Sunday, April 10, 2016

Empowered to Serve (Romans 12:1-16)... God's Spirited people: The gifts of the Holy Spirit in Bible and the Church Today (Part 2)

I really like Ben Elton’s satirical book ‘Melt down’ about the impact of the credit crunch on an upwardly mobile couple and their friends living in London. They decided their son was a gifted child and therefore they sent him to a private school across London, because he wouldn’t get the attention he needed at the local state school all their resources would probably go into just controlling all the kids from the local housing estate. They were quit amazed at how all their friends children seemed to be gifted as well and deserved a private school education. There children were gifted, they told themselves, it wasn’t a case of white flight! It didn’t hurt that their son had a nanny who helped him with most of his homework and projects. But when they hit financial difficulties and faced bankruptcy, they decided that just maybe their son was really quite normal and reluctantly sent him to the local state school, where they were surprised that he actually did really well and made a good friend with a child from a refugee African family.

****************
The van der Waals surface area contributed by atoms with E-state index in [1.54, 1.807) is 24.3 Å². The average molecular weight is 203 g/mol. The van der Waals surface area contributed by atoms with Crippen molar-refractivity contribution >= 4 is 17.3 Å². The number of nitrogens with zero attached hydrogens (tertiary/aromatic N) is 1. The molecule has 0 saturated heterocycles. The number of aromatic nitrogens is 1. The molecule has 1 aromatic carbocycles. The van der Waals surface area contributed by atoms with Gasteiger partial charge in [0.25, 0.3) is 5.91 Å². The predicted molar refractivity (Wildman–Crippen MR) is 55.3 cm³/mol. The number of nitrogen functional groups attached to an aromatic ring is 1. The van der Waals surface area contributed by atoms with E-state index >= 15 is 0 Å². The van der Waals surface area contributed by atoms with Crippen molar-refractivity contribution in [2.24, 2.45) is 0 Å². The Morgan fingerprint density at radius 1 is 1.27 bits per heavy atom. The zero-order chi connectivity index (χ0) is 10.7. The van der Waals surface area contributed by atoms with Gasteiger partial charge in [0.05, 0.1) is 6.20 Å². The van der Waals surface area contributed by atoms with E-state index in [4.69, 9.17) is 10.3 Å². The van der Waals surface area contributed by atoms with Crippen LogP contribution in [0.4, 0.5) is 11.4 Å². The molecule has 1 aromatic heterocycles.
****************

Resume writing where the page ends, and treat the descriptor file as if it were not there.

Giftedness is an interesting topic in our society today. We tend to value people who are gifted…gifted athletes, gifted musicians, gifted academics, gifted business people, gifted artists… are sort after, acknowledged, praised, highly paid and placed on a pedestal…yes they still have to put in the hard yards and the practise and produce the goods but we celebrate and value them. We promote them as role models and are often surprised when they let us down with their behaviour outside the field, or their field. We confuse gifted with good, ability with virtue. And we can think that being gifted leads to status and entitlement.